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The ‘Fairfax Four’

Legion Post named after WWI fallen soldiers

Charles Buehler is buried in France. No photo available

The last “No Man’s Land” battles during the final three months of WWI claimed the lives of thousands of men on both sides including four Fairfax soldiers who were all killed within 32 days of each other during ferocious fighting leading to the terms of the Armistice Day signing with Germany on Nov. 11,1918, to “end the war of all wars.”

The Fairfax Four fought in places like the brutal Meuse-Argonne Forest offensive northeast of Paris, where the American Army, under the command of Gen. John Pershing, endured barbed wire, trench warfare, machine guns, lethal poison gas, tank attacks, artillery barrages, rain, mud, rats, sickness and disease.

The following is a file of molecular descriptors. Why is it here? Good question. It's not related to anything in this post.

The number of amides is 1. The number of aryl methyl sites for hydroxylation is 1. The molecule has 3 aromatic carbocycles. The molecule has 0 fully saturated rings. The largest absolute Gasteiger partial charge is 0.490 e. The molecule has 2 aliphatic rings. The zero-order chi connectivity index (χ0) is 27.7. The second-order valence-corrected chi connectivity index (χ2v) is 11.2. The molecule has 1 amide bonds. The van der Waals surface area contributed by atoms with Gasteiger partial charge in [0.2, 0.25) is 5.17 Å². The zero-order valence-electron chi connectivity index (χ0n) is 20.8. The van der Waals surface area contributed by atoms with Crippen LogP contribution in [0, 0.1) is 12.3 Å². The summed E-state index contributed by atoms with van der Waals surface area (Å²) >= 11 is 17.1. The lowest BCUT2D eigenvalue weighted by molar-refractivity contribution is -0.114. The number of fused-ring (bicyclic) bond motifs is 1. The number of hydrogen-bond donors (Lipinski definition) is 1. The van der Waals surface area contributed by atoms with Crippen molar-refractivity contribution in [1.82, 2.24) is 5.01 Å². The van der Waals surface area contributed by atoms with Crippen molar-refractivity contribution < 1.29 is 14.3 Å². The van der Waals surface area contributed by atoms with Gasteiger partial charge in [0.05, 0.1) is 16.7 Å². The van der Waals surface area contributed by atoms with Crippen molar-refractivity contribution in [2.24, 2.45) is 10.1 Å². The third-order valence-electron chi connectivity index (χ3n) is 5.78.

This battle, beginning in September 1918, was the largest in American history at the time. It lasted 47 days and raged over difficult terrain. The killed and wounded from open-field tactics mounted to 120,000 doughboys or 10 percent of the American total fighting force in France.

From the time the United States entered the war in April 1917 until November 1918, 1,432 Minnesotans died of wounds and 2,175 more died of other causes.

The four Fairfax men killed near the end of the war included William Bruggeman on Sept. 16, 1918; Charles Buehler, Sept. 29, 1918; Clarence Buehler, Oct. 5, 1918 and Raymond Mantel, Oct. 17, 1918.

They are the four soldiers for whom in 1919 the newly established Fairfax American Legion BBM Post 205 was named, to honor the sacrifice they made nearly 100 years ago on the battlefields of France.

The following are the stories of these men.

William Bruggeman

William Bruggeman Contributed photo